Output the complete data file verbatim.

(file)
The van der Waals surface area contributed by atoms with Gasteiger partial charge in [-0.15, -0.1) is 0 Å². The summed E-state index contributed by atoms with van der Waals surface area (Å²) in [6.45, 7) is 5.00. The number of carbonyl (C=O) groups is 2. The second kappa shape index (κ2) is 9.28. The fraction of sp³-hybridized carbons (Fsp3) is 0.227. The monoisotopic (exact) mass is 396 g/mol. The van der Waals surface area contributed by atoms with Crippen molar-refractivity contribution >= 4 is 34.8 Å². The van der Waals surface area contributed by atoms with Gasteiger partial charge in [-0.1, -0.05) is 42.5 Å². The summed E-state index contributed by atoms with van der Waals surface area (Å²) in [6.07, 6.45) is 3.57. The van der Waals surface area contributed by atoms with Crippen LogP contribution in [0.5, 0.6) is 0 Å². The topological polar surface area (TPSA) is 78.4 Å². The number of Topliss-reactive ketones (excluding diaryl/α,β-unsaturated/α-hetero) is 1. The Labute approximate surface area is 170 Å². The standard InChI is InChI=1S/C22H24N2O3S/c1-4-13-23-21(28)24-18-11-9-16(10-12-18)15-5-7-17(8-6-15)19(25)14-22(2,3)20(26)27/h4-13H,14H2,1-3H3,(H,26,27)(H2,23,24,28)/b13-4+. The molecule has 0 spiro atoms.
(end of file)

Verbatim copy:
The van der Waals surface area contributed by atoms with Gasteiger partial charge in [-0.15, -0.1) is 0 Å². The summed E-state index contributed by atoms with van der Waals surface area (Å²) in [6.45, 7) is 5.00. The number of carbonyl (C=O) groups is 2. The second kappa shape index (κ2) is 9.28. The fraction of sp³-hybridized carbons (Fsp3) is 0.227. The monoisotopic (exact) mass is 396 g/mol. The van der Waals surface area contributed by atoms with Crippen molar-refractivity contribution >= 4 is 34.8 Å². The van der Waals surface area contributed by atoms with Gasteiger partial charge in [-0.1, -0.05) is 42.5 Å². The summed E-state index contributed by atoms with van der Waals surface area (Å²) in [6.07, 6.45) is 3.57. The van der Waals surface area contributed by atoms with Crippen LogP contribution in [0.5, 0.6) is 0 Å². The topological polar surface area (TPSA) is 78.4 Å². The number of Topliss-reactive ketones (excluding diaryl/α,β-unsaturated/α-hetero) is 1. The Labute approximate surface area is 170 Å². The standard InChI is InChI=1S/C22H24N2O3S/c1-4-13-23-21(28)24-18-11-9-16(10-12-18)15-5-7-17(8-6-15)19(25)14-22(2,3)20(26)27/h4-13H,14H2,1-3H3,(H,26,27)(H2,23,24,28)/b13-4+. The molecule has 0 spiro atoms.